details.push({'name': 'keyInfo.getKeystoreAlias()', 'value': keyInfo.getKeystoreAlias()});
    details.push({'name': 'keyInfo.getKeySize()', 'value': keyInfo.getKeySize().toString()});
    details.push({'name': 'keyInfo.isInsideSecureHardware()', 'value': keyInfo.isInsideSecureHardware().toString()});
    details.push({'name': 'key.getModulus()', 'value': priv_key.getModulus().toString()});
}

In this case, we need to create a KeyInfo object from our private key to be able to get some additional details. Because the key is an AndroidKeyStoreKey, we will not be able to access the private key material since is it protected by hardware. We can confirm this by looking at the return value from keyInfo.isInsideSecureHardware(). The rest of the code makes a few calls to get some additional information about the private key that will be sent back to our Python script.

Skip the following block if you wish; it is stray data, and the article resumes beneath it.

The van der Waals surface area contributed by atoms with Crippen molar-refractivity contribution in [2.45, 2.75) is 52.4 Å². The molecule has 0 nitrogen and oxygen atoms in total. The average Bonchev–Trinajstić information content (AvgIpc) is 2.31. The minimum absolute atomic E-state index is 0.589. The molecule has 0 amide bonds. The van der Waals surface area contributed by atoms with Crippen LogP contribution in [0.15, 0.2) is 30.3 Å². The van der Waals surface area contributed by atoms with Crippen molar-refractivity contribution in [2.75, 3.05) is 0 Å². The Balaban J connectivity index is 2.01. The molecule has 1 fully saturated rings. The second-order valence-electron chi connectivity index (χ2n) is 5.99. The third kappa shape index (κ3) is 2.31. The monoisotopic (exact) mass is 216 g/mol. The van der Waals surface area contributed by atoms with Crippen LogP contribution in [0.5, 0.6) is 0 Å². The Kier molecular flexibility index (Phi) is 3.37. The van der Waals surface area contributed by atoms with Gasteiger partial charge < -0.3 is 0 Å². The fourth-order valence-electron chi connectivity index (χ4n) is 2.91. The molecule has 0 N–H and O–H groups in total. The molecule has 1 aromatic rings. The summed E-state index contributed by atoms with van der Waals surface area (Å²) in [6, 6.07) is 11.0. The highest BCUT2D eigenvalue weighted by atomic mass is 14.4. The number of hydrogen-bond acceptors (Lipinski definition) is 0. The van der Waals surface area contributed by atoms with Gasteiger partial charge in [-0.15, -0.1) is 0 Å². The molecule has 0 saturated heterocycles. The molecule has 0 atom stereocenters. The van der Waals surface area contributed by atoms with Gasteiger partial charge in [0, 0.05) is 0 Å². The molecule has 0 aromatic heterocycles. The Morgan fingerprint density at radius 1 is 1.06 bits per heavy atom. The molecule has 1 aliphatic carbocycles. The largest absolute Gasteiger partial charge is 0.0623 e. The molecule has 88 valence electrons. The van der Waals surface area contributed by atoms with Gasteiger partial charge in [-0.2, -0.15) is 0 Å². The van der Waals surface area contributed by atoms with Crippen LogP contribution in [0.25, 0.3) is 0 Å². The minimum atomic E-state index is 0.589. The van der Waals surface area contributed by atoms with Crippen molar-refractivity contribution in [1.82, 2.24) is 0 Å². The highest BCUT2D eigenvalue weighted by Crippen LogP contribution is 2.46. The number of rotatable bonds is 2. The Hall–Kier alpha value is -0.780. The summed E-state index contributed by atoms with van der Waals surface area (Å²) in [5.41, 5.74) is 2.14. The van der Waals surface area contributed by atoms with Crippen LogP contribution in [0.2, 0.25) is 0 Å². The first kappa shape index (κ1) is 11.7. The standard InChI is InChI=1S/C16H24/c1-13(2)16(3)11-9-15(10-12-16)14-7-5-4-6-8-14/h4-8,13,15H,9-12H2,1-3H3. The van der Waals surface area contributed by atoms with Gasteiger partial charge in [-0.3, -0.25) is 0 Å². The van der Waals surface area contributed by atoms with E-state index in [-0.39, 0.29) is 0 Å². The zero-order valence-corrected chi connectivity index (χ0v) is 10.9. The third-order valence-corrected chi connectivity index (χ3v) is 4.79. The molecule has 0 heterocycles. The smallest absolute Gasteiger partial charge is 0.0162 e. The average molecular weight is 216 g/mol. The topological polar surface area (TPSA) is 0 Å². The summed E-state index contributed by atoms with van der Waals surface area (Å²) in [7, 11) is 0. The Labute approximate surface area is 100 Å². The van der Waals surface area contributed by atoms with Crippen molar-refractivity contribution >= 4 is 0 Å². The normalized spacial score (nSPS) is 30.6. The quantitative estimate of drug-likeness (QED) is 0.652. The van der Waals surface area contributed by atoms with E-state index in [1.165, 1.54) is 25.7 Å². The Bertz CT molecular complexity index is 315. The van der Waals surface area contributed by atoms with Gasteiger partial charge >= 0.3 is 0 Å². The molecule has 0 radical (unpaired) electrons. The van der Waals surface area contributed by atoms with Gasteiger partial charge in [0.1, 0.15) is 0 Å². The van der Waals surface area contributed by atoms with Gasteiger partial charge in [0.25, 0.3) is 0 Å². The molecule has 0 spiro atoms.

Now we will run our Python script one more time and see what the updated output looks like:

Figure 9 – Script Output

We now have a ton of useful information and we can also confirm that this key is indeed protected by hardware. We now also have the alias that is used to access the key pair for encryption and decryption operations. Although we do not have the private key, we could add some code to our script to have the process encrypt or decrypt arbitrary data with the key by the alias. We may explore this in a later blog post but for now, we will leave this as an exercise for the reader.